Higher education in India: Adopt the best practices to become world class, says Dr Balvinder Shukla, Vice Chancellor, Amity University
Dr. Balvinder Shukla, 15 May 2017

Dr. Balvinder Shukla, Vice Chancellor, Amity University spoke to Careers360 about the factors that make a university world class and what Indian institutions need to focus to attain such heights. Dr. Shukla also stressed on making a mark in high quality research publication.

The world class universities are the ones which are extensively engaged in high quality research, either fundamental or research with industrial applications or both, with full government support. In India, we lack sufficient research grants and overall R&D expenditure is less than one percent of the GDP which is much less as per OECD standards. Further, universities maintain a different identity than scientific organizations and both are controlled and governed by separate set of Ministries like MHRD for universities and Ministry of Science & Technology for scientific institutions like CSIR. Besides, the Ministry of Defence controls research grants for DRDO labs. 


Moreover, many Indian institutions are very young vis-à-vis the top universities. Some of the top universities in the world are centuries old and hence they have accumulated the cumulative strength of knowledge, generations of successful alumni working across the globe whereas very few top institutions in India are some decades old.


Endowment culture is also missing in India, while in top universities across the world, the successful alumni donate generously for infrastructure development and research funding for the universities. In India, major spending on higher education is done by government or promoters of private universities. However, all public and private universities are making efforts to adopt best global practices to come at par with world-class universities.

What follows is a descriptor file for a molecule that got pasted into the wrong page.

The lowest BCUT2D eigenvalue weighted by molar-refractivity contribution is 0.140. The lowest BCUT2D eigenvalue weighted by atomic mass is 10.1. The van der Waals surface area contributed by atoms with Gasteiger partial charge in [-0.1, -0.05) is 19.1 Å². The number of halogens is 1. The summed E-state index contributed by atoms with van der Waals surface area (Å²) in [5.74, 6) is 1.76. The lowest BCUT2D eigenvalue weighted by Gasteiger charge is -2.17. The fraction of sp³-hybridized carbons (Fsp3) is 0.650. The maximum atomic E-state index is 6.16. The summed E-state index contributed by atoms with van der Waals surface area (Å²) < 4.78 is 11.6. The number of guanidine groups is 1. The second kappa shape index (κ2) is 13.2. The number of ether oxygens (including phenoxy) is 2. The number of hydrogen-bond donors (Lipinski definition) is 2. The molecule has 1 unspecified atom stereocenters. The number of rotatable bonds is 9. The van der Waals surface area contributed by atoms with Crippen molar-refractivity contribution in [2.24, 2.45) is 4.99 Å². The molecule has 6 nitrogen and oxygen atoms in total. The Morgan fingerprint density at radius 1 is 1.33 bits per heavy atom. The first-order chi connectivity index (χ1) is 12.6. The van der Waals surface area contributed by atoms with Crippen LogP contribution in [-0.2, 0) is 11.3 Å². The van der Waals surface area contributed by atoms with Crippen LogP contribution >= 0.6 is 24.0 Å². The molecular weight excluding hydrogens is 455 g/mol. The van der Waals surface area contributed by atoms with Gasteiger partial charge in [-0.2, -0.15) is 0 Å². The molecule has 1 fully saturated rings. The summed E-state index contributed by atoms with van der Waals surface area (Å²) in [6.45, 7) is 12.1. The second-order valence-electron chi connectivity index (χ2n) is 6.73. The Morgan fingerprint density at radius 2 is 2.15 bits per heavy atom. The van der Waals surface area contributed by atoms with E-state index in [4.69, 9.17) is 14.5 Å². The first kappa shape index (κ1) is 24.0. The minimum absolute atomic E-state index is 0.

To make higher education system robust, it requires nurturing with solid, revised foundations towards teaching-learning pedagogy, which should be learner-centric. India’s higher education system can become more robust by adopting outcome-based education and giving flexible choice-based credit options to the students. Partnership between universities, professional bodies and industry is very much necessary for enhancing employability and entrepreneurial skills and for creating new avenues for research funding and technology transfer.


To make a mark in the area of high quality research publications, we need to create a research culture among our universities by providing more funding for cutting edge research and for publication. Top universities in the world put more emphasis on quality research and are being measured by publications in Scopus and Web of Science indexed journals and citations par paper. We need to measure the reputation of a university by its research output rather than its placement output. Recently, NIRF has given lot of weightage to research output in its ranking methodology.


Universities must evolve a mechanism to generate revenue through intellectual capital in academia such as technology transfer, consultancy and training. It will also expose academia to emerging industry practices. A balanced view between teaching, research, training, consultancy and technology transfer is necessary to prevent the threat of commercialization.


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